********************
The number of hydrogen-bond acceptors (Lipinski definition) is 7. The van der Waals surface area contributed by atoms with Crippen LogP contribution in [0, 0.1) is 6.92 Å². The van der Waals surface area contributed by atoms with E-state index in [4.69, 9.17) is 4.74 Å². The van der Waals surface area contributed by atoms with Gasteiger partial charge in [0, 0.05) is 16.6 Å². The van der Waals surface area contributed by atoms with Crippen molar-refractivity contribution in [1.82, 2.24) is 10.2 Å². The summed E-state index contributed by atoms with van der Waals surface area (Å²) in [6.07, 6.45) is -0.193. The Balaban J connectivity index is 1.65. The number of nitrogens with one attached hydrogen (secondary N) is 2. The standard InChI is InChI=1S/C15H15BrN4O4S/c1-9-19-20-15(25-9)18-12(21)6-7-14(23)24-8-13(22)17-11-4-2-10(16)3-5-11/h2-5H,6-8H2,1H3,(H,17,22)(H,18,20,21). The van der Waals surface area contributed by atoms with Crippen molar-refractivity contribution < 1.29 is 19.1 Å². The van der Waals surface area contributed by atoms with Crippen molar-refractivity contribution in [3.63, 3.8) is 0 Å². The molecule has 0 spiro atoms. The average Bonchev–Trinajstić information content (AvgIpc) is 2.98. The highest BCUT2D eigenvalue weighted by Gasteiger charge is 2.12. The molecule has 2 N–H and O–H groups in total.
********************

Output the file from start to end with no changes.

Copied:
The number of hydrogen-bond acceptors (Lipinski definition) is 7. The van der Waals surface area contributed by atoms with Crippen LogP contribution in [0, 0.1) is 6.92 Å². The van der Waals surface area contributed by atoms with E-state index in [4.69, 9.17) is 4.74 Å². The van der Waals surface area contributed by atoms with Gasteiger partial charge in [0, 0.05) is 16.6 Å². The van der Waals surface area contributed by atoms with Crippen molar-refractivity contribution in [1.82, 2.24) is 10.2 Å². The summed E-state index contributed by atoms with van der Waals surface area (Å²) in [6.07, 6.45) is -0.193. The Balaban J connectivity index is 1.65. The number of nitrogens with one attached hydrogen (secondary N) is 2. The standard InChI is InChI=1S/C15H15BrN4O4S/c1-9-19-20-15(25-9)18-12(21)6-7-14(23)24-8-13(22)17-11-4-2-10(16)3-5-11/h2-5H,6-8H2,1H3,(H,17,22)(H,18,20,21). The van der Waals surface area contributed by atoms with Crippen molar-refractivity contribution < 1.29 is 19.1 Å². The van der Waals surface area contributed by atoms with Crippen molar-refractivity contribution in [3.63, 3.8) is 0 Å². The molecule has 0 spiro atoms. The average Bonchev–Trinajstić information content (AvgIpc) is 2.98. The highest BCUT2D eigenvalue weighted by Gasteiger charge is 2.12. The molecule has 2 N–H and O–H groups in total.